Hey, y'all! How do you like my new blog look? I decided to do a little Spring decorating. Wow have things been crazy and busy here. I'm still in revision paradise with my YA thriller, my airline just officially merged and is now the biggest airline in the world, and Hubby is injured and hobbling around on one leg.
Ahh.. life is good though. Total madness, but good.
I stumbled upon this article on tips for critiquing other people's work and wanted to share it with you. There really is kind of an art to it, and things we should all be mindful of. Personally, I love the opportunity to give feedback, because with each story I critique, I grow as a writer and apply it to my own work.
And without the amazing writers who've critiqued my work, my story's would not reach their top form. It always thrills me to see how each writer has something original to offer. I can have five different critique partners and each one will add something I haven't noticed or considered before.
Check out this article and brush up on your technique, or just be reminded of what's important:
10 Tips for Critiquing
On a side note, a couple of random things I noticed recently.... Hubby and I watched Dances With Wolves the other day and it's been a really long time since I've seen it. It's such a fantastic story and movie ... but what I noticed is that Avatar is Dances With Wolves on another planet in modern times.
I know there are a lot of anti-Avatar fans out there. But I'm not one of them. I love the film... sat through it twice at the theatre and it was an unparalleled movie event. Cinema art, in my opinion. A feast for the eyes. Yeah, I know the story was unoriginal... especially now that I know it was a take-off from Dances With Wolves, but the film itself is so stunning, I'll allow it.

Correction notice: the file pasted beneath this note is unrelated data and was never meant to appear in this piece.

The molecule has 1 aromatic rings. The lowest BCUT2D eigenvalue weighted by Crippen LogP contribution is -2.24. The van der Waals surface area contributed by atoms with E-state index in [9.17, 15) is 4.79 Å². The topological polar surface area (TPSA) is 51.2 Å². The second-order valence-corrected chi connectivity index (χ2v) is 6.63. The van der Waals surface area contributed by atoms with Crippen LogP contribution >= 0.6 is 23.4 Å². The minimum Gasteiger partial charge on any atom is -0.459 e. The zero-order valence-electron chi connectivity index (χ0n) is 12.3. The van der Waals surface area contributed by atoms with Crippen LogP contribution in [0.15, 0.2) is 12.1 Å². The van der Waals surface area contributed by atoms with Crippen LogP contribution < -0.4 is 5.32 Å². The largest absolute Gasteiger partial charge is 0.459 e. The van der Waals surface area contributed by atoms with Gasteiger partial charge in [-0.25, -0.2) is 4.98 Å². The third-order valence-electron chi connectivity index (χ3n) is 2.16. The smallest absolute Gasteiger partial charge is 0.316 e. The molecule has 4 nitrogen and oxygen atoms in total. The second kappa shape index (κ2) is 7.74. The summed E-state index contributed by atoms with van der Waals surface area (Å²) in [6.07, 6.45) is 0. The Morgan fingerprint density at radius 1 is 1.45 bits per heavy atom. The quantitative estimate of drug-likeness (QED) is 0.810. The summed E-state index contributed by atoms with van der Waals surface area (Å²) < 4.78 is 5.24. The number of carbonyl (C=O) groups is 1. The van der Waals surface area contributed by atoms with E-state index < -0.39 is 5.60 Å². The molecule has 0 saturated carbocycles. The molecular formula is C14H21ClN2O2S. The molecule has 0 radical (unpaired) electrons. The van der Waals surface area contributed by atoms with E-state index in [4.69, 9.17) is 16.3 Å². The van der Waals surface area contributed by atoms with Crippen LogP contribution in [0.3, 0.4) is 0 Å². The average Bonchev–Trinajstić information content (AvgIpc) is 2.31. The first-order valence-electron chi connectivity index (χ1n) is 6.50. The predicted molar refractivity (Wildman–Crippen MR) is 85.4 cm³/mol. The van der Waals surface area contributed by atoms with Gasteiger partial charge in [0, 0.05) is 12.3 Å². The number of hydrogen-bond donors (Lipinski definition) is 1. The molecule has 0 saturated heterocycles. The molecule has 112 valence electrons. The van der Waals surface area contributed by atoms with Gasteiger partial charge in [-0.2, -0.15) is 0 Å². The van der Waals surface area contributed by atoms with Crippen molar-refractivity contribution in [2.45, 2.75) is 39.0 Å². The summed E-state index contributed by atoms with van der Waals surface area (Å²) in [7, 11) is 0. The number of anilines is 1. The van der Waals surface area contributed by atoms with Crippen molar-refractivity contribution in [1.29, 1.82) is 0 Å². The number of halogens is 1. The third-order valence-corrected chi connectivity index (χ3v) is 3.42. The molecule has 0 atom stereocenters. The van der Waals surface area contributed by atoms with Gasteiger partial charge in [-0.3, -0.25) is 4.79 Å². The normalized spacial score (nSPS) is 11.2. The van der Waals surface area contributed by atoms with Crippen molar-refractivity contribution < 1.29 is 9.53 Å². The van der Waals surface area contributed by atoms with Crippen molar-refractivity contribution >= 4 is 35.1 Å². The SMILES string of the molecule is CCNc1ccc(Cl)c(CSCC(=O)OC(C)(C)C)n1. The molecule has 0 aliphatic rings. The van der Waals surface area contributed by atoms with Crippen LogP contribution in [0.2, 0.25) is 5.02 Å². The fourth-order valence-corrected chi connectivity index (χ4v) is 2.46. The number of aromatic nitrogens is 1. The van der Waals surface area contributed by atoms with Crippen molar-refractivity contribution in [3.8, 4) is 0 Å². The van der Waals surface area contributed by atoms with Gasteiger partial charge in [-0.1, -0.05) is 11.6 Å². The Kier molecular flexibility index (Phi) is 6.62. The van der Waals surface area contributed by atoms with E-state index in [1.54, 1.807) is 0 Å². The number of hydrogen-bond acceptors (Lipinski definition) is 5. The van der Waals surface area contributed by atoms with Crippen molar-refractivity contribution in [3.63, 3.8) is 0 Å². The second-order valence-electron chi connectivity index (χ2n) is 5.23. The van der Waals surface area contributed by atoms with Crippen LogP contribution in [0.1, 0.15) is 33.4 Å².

Which brings me to another thing I noticed. After I moved a few months ago, I took a couple days off from everything to recoup. I had a Star Trek movie marathon... it was so great. Anyway, the most recent film Star Trek was a take-off of the original TV series of course, but the story was derived from the Star Trek II movie, Wrath of Khan. Pretty cool. In one scene of Wrath Kirk recaps his Starfleet Academy days, which is the entire basis of the latest film.
Yes, it's also completely useless info, but just thought it was worth noting that sometimes the stories we seek to create are right before us. With a few tweaks and twists, we make them our own.
Ever notice any story take-offs like this? Please share....